In the Chronicles of Riddick series, a shiner is an outlaw who has undergone eyeshine surgery to give them night vision. That same thing, incredibly, is happening in a garage in a small town in central California: Science for the Masses is a group of biohackers who have successfully tested a procedure giving its brave/foolish test subject the ability to detect shapes in a no-light environment. Read the rest
Karen sez, "Instructables user kazmataz has figured out how to freeze alcohol using liquid nitrogen, and made her own cocktail popsicles."
CAREFULLY pour your liquid nitrogen into the container, making sure to not hit the top of your pops. You want enough LN2 to go about halfway up your pop molds.
While that's continuing to bubble away, pour some more LN2 into your smaller container. Delicately pour a little bit on top of your popsicles. It will all evaporate away, so don't worry about consuming any - this is just to ensure things freeze evenly from all sides.
Let the whole thing sit for a few minutes, or until the popsicle sticks seem firmly in place.
**pro-tip: besides just sitting there, and watching the popsicles slowly freeze (booooooring), feel free to carefully move the container around, to keep the liquid nitrogen moving. It speeds up the freezing process a little.
Though slightly less extreme than the ad that suggested letting your kids play with your guns in bed, this 1913 Colt ad that advertisement makes hay out of the fact that they make the kind of piece you can "safely" keep under your pillow while sleeping is a bit on the weirdo/paranoid side.
Geekdad has a bunch of tips for using the round power-cells from a dead laptop battery. These cells, called "18650s," look like AA batteries, but have very different characteristics. Your laptop battery will contain lots of these (I have a mongo long-lived Thinkpad battery that I use while travelling with nine cells), and if any one of them dies, the whole laptop battery is rendered useless.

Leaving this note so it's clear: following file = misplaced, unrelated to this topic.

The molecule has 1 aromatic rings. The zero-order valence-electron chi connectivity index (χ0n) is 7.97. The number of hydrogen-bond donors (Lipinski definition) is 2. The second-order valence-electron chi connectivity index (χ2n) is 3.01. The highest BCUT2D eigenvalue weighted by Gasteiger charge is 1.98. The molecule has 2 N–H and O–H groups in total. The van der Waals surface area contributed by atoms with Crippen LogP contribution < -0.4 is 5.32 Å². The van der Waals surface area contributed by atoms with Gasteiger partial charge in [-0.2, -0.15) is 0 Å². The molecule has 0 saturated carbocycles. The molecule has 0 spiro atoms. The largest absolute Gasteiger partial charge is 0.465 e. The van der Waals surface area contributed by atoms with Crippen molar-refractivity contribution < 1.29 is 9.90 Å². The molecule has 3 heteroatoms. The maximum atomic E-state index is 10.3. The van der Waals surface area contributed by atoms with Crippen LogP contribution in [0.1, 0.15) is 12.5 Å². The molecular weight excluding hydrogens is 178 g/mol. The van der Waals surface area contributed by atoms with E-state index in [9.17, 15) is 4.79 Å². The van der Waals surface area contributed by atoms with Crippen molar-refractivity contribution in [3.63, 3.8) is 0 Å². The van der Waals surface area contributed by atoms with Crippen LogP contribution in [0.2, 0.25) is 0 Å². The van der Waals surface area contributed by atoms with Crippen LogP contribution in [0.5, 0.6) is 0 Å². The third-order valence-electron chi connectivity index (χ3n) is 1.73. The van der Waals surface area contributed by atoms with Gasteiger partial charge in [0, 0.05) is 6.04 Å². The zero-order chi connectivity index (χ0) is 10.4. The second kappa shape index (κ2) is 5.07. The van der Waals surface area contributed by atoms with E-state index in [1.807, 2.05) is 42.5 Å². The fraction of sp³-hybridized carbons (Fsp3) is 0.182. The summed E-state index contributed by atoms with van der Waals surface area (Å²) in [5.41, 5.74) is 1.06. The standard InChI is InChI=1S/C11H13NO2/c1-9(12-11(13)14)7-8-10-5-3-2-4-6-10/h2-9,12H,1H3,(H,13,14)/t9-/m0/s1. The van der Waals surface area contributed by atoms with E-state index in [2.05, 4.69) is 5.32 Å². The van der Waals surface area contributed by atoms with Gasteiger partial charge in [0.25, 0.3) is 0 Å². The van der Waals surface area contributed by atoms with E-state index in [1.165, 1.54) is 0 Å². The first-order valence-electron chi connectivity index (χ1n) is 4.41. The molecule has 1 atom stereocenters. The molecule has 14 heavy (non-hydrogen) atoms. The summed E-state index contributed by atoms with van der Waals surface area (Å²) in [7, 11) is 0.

18650s are incredibly powerful and volatile, so be careful, because it's easy to blow 'em up or start a fire. That said, they're awful handy-dandy for providing a very long charge for very bright LED flashlights, or for powering your RC vehicles.
By the way, a good quality LED flashlight is incredibly bright. I tried to take some pictures and video to demonstrate just how bright, but you really have to see this with your own eyes, in person to appreciate it. And the LED is incredibly power-efficient, so it runs for a very, very long time on a single charge. It’s easy to see that the future of household lighting is not compact fluorescents, but LEDs...18650 Things To Do With An Old Laptop Battery (via Red Ferret) Read the rest
In the video, I’m actually powering the Arduino as well as the motors, and I’m surprised it works. Motors tend to create a lot of electrical noise, and I’ve read about many other people who ran into trouble using a common power source for their Arduino and their motors. I presume I’d start seeing trouble if I was driving a heavier load than those little Lego motors.
OK, this should make up for the intestinal worm.
In this video, you'll learn how to use an ultraviolet LED to kickstart a chemical reaction capable of sending a cork flying halfway across a lecture hall. It's a hazardous science demonstration! Hooray!
Quick note: The sound quality gets a little sketchy at times. If you click on the CC option in the lower-right corner of the player window you'll be able to read the English subtitles.